Poulenc, Francis (1899–1963)
POULENC, FRANCIS (1899–1963)BIBLIOGRAPHY
A friend of Francis Poulenc once declared, "there is some of the monk and some of the rascal in him." Indeed, Poulenc may be the most delightful paradox in twentieth-century music. His enormous oeuvre spans from the sacred to the risque, but each piece speaks with the same engaging voice. Unlike many peers, Poulenc performed constantly, which kept him in contact with concertgoers, and never felt compelled to reinvent himself or adopt fashionable methods like serialism. Instead, he preferred to create, evolve, and just be who he was. Thus Poulenc became one of the world's most esteemed composers when art music often seemed indifferent to its audience.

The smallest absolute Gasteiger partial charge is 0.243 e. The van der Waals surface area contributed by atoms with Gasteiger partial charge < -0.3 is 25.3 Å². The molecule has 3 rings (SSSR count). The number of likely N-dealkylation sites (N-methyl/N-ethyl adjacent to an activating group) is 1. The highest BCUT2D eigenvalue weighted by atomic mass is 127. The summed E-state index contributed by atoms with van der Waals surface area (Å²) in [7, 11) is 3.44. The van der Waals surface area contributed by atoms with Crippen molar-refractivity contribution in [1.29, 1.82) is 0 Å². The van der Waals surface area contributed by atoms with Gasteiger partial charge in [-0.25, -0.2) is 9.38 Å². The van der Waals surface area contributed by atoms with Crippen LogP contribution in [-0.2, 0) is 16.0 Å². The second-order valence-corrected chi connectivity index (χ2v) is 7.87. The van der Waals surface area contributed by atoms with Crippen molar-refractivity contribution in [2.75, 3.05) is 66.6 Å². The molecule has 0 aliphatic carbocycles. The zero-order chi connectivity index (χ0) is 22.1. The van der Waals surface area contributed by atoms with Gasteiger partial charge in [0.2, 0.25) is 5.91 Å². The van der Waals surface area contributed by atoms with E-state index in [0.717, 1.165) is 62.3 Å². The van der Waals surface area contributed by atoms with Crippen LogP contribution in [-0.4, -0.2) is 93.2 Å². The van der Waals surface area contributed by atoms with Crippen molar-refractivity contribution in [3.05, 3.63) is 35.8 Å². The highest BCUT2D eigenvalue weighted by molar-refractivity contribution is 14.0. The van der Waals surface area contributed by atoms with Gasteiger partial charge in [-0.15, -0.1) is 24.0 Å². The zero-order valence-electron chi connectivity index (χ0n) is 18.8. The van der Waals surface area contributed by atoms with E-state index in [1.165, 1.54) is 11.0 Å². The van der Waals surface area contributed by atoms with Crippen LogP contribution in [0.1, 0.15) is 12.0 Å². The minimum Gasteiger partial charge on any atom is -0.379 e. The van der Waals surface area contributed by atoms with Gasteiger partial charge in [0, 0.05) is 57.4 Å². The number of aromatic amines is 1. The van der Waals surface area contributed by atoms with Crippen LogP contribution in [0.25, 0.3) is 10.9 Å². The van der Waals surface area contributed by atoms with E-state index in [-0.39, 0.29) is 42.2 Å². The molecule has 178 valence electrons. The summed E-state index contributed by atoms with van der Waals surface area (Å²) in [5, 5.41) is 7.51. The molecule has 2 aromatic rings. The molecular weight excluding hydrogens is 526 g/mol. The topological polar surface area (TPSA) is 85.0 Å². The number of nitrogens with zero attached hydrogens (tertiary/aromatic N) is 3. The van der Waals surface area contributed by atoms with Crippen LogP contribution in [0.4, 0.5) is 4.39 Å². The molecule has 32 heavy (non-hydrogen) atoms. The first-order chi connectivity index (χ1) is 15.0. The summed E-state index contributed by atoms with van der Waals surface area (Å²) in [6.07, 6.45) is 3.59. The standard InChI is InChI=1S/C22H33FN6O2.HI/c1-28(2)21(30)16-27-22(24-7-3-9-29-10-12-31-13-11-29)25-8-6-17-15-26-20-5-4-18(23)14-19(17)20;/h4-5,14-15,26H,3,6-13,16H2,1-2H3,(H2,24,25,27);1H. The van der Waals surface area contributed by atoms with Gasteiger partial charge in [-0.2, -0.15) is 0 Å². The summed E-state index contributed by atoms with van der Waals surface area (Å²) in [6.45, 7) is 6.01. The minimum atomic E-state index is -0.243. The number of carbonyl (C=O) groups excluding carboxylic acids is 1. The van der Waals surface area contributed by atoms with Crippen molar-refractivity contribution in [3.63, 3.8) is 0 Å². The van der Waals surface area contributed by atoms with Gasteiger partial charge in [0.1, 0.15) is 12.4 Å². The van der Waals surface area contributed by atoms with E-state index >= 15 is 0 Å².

The foundation for Poulenc's unique style formed early. His father, a devout Catholic from southern France who directed the Rhône-Poulenc pharmaceutical company, loved orchestral music and opera, especially that of the French composers Hector Berlioz and Jules Massenet. His mother, whose family was Parisian, played the music of Wolfgang Mozart and Frédéric Chopin at the piano and exposed her son to art, ballet, literature, and music, instilling passions sustained throughout his life. At fourteen, Poulenc began piano studies with Ricardo Viñes, who introduced him to the latest French, Spanish, and Russian music and encouraged his efforts at composition. By 1917 Poulenc's parents had died, but an inheritance enabled him to pursue music. Failing to enter the Paris Conservatoire that year, Poulenc was drafted to defend France, but his distinctive music already had begun to gain attention. As World War I ended, Poulenc became acquainted with the writer Jean Cocteau, whose collaboration with Erik Satie, Pablo Picasso, and the Ballets Russes on the ballet Parade (1917) had attracted many young musicians. Their aesthetic rejected Romanticism, Wagnerism, and impressionism, emphasizing instead simplicity, clarity, and "French sensibilities." During the euphoric, exhilarating postwar period in Paris, six of these Nouveaux Jeunes (new youth, young upstarts)—Darius Milhaud, Louis Durey, Georges Auric, Arthur Honegger, Francis Poulenc, and Germaine Tailleferre—were highlighted in 1920 by the journalist Henri Collet, who called them Les Six, comparing them to Les Cinq Russes (The Five Russians). As composers, Les Six had different styles, but their friendship and interest in artistic movements like cubism, surrealism, and fauvism fostered mutual encouragement and attracted publicity. Self-taught as a composer, Poulenc studied with fellow composer Charles Koechlin from 1921 to 1925 to improve his technique, even as his fame grew. From these influences and circumstances, Poulenc developed a style that was energetic, lyrical, and colorful, as well as spontaneous, humorous, and provocative, but above all personal and expressive.